Debussy’s Prélude à l’après-midi d’un faune begins with a sigh: a long, languorous exhalation played on the lower notes of a solo flute. The flute’s usual brightness and brilliance is gone. It’s a dusky, breathy sound, made of half-shades and velvet: the musical embodiment of luxe, calme et volupté. And it’s completely impossible to imitate on a piano. Not so much because of the tone-colour — the best pianists can create wonders — but because no piano in existence can play an unbroken melody. Wind and string players, like singers, produce and control a near-continuous stream of sound. A piano, though, is essentially a box of hammers. It hits notes, and then they decay. When a pianist seems to play a long, singing tune, they’re merely faking at a very high level. It’s a sonic trompe l’oeil.
Benjamin Grosvenor solved the problem by dismissing it. Confronted with those opening bars, he made no attempt to imitate the sound or phrasing of a flute. Instead, they became a tiny prelude-to-the-Prélude, a preliminary running of the fingers over the keys. It was a strange transformation, and the first of many. The rippling harp figures that make Debussy’s orchestra quiver and pulse from within became sudden, glittering sprays of sound, high above the musical landscape. And Debussy’s climaxes, played as cascades of rich piano chords, inescapably suggested a peal of bells — an image that exists neither in Debussy’s original, nor the poem by Mallarmé that inspired it. Well, if you’re going to reinvent something, reinvent it thoroughly. Grosvenor played it with the glowing intensity and spacious, aristocratic assurance that he brought to this whole recital.
But why bother with a piano transcription of the Prélude at all? It’s not like there’s any shortage of original Debussy piano music. One possible answer came in the next item on the programme, Alban Berg’s tortuous, determinedly moody Piano Sonata Op.1. Grosvenor found a shadowy sonority for its opening gestures that seemed to relate directly to the ending of the Debussy. Anyone who’s followed Grosvenor’s career so far knows that he’s an artist of unusual intelligence, and it’s still a relatively rarepianist who thinks about recital programmes in these terms, let alone steps beyond theroutine piano repertoire to place a work like the Berg in such an ear-opening context.
Earlier, he’d created another unexpected narrative by interleaving the three movements of Brett Dean’s Etude: Hommage à Brahms of 2013 between the four short pieces that make up Brahms’s Op.119 — as Dean intended, but as Brahms certainly didn’t. The effect was curious and sometimes disturbing. Dean’s outer movements, entitled ‘Angel’s Wings’, fix ghostly fragments of Brahms’s pieces in strange positions and hold them up to the light, like the scuffled impressions left on a window pane after a small bird has collided with the glass. The central ‘Hafenkneipenmusik’ is a demonic moto perpetuo, an act of musical cruelty in the midst of Brahms’s quiet, hard-won melancholy that left me wondering — as I did during Dean’s recent opera Hamlet —whether this skilled composer isn’t himself trapped within a musical language that can only express infinite shades of angst.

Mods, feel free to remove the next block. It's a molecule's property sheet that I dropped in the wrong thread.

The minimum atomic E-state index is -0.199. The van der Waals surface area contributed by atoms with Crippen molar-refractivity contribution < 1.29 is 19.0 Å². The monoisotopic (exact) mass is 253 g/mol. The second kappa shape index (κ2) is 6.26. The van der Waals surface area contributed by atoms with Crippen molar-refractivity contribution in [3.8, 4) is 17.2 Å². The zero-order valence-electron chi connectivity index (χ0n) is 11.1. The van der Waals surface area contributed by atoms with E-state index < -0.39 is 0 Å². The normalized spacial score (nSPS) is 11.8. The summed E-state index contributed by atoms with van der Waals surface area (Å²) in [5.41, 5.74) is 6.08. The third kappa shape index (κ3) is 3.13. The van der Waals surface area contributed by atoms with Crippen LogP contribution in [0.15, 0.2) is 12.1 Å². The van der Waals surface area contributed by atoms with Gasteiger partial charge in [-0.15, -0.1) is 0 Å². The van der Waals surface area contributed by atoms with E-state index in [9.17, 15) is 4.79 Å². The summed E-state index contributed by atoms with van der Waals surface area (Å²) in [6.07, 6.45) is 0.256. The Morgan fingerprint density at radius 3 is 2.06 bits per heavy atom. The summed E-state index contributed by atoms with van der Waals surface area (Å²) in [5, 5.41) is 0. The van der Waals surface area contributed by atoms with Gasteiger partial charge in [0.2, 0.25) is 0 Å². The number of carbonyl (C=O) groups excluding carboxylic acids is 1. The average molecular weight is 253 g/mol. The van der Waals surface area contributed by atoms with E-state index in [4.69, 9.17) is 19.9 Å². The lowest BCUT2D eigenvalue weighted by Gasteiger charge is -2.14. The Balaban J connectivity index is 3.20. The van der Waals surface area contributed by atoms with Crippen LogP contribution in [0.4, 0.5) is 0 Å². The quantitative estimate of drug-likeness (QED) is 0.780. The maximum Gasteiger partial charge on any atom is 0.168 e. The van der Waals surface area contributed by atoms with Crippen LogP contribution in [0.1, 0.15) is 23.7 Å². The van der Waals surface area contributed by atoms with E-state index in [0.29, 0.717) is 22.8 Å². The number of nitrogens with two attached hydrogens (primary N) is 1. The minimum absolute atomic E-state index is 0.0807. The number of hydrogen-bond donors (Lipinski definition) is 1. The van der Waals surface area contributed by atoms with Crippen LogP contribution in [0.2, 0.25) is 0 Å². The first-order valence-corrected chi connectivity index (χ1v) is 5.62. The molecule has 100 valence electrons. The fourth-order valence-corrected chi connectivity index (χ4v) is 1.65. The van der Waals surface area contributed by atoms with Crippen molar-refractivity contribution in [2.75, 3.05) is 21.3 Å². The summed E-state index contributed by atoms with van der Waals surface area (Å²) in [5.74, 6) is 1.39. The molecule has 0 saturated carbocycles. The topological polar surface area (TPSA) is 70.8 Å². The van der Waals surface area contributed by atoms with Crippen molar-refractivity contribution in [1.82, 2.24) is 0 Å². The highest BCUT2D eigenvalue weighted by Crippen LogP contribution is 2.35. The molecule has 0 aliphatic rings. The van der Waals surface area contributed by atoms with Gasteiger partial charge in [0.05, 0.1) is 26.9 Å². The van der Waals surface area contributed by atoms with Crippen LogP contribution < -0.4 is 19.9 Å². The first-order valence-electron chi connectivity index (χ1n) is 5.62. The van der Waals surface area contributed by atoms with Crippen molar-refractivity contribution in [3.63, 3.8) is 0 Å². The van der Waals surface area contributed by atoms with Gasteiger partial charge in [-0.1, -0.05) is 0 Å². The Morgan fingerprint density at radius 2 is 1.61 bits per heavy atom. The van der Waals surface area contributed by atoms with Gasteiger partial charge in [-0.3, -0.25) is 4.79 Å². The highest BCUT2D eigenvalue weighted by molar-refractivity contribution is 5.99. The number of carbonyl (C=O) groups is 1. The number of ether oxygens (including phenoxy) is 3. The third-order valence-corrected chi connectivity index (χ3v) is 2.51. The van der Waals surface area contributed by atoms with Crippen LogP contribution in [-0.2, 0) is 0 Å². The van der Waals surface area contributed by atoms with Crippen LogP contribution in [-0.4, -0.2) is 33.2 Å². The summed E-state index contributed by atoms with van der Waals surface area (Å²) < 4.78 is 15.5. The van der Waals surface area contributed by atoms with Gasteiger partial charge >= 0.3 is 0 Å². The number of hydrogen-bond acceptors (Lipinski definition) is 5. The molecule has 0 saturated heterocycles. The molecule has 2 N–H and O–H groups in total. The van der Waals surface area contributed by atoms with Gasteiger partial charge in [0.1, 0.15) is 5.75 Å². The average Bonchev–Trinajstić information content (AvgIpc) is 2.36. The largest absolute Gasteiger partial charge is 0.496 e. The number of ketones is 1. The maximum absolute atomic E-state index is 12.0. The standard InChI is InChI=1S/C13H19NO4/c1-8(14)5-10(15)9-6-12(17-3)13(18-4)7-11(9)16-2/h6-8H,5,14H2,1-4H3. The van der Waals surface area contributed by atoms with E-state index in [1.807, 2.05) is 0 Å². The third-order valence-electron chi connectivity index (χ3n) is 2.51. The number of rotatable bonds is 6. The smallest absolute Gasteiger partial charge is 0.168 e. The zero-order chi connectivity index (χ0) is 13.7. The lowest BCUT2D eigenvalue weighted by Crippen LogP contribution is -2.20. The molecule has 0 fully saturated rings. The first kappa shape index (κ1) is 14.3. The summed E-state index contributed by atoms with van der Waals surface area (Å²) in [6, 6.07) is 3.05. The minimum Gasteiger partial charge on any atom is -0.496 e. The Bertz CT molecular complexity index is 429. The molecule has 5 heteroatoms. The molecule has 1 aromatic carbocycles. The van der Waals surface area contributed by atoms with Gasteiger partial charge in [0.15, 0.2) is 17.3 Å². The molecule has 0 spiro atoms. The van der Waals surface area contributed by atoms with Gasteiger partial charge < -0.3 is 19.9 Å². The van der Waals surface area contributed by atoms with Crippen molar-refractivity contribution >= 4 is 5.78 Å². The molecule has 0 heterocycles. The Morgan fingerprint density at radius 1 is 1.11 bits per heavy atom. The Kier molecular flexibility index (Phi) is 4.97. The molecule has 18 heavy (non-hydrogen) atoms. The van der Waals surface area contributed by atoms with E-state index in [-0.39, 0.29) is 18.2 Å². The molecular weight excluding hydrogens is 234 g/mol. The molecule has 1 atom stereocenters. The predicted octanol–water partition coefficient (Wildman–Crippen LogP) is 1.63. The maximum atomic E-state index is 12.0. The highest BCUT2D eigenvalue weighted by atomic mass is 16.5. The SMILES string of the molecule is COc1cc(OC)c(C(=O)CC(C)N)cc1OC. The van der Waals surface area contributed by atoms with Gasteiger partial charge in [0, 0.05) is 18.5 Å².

Still, presumably it was part of Dean’s plan that Brahms’s fourth and final piece, a Rhapsodie, should break free from his grip with such triumphant power. Grosvenor’s performance was radiant, sonorous and proud, though here, too, as throughout the entire programme (and even in his final, blistering performance of Ravel’s Scarbo), he felt like an artist whose intellect was restraining rather than liberating his magnificent technique. I want to be there when Grosvenor finally gets head and heart into perfect alignment.
We know it can be done, because a couple of days earlier, at Birmingham Town Hall, Mitsuko Uchida did it. Like Grosvenor, Uchida cuts a restrained figure at the keyboard, and her performances, too, are shaped by intellect as well as fantasy. Apollo, not Dionysus, reigns here. But over three Schubert sonatas she found limitless opportunities for colour and characterisation within formal structures that were as lucid and as ideally proportioned as Schubert’s ramshackle classicism allowed. And all the time she was pushing enthusiastically forwards into phrases, playfully answering her own statements, and giving a droll, throwaway swing to Schubert’s little bass asides.
I’d gone into this concert with preconceptions: Uchida’s long career and her status as international piano royalty (she uses publicity photos by Richard Avedon) made the freshness of her playing a genuine surprise. If you’d attended both concerts blindfold, you’d have said that Uchida was the headstrong twentysomething and Grosvenor the veteran. But clarity needn’t exclude mystery, and wisdom can go along with quite irresistible wit. I was reminded of the pianist-composer Ferruccio Busoni’s aphorism on Mozart: ‘He commands both light and shade: but his light never blinds, and his darkness still shows definite outlines.’